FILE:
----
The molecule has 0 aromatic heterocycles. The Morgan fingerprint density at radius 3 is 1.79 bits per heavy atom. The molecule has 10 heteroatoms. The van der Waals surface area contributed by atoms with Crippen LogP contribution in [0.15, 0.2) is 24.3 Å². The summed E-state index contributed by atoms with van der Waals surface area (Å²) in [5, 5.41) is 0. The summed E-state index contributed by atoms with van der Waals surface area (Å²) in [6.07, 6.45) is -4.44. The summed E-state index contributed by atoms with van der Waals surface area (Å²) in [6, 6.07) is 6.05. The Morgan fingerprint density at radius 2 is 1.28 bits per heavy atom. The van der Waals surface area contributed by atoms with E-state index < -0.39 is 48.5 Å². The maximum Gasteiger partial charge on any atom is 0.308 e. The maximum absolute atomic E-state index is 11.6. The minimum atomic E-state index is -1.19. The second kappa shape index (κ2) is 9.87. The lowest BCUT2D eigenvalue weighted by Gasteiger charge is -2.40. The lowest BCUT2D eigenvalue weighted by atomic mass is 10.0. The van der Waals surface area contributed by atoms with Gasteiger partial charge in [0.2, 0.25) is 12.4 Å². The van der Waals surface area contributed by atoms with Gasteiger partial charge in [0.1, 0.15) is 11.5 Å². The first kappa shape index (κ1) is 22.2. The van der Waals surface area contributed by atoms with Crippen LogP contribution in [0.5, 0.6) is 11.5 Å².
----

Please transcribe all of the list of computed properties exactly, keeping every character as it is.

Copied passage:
The molecule has 0 aromatic heterocycles. The Morgan fingerprint density at radius 3 is 1.79 bits per heavy atom. The molecule has 10 heteroatoms. The van der Waals surface area contributed by atoms with Crippen LogP contribution in [0.15, 0.2) is 24.3 Å². The summed E-state index contributed by atoms with van der Waals surface area (Å²) in [5, 5.41) is 0. The summed E-state index contributed by atoms with van der Waals surface area (Å²) in [6.07, 6.45) is -4.44. The summed E-state index contributed by atoms with van der Waals surface area (Å²) in [6, 6.07) is 6.05. The Morgan fingerprint density at radius 2 is 1.28 bits per heavy atom. The van der Waals surface area contributed by atoms with E-state index < -0.39 is 48.5 Å². The maximum Gasteiger partial charge on any atom is 0.308 e. The maximum absolute atomic E-state index is 11.6. The minimum atomic E-state index is -1.19. The second kappa shape index (κ2) is 9.87. The lowest BCUT2D eigenvalue weighted by Gasteiger charge is -2.40. The lowest BCUT2D eigenvalue weighted by atomic mass is 10.0. The van der Waals surface area contributed by atoms with Gasteiger partial charge in [0.2, 0.25) is 12.4 Å². The van der Waals surface area contributed by atoms with Gasteiger partial charge in [0.1, 0.15) is 11.5 Å². The first kappa shape index (κ1) is 22.2. The van der Waals surface area contributed by atoms with Crippen LogP contribution in [0.5, 0.6) is 11.5 Å².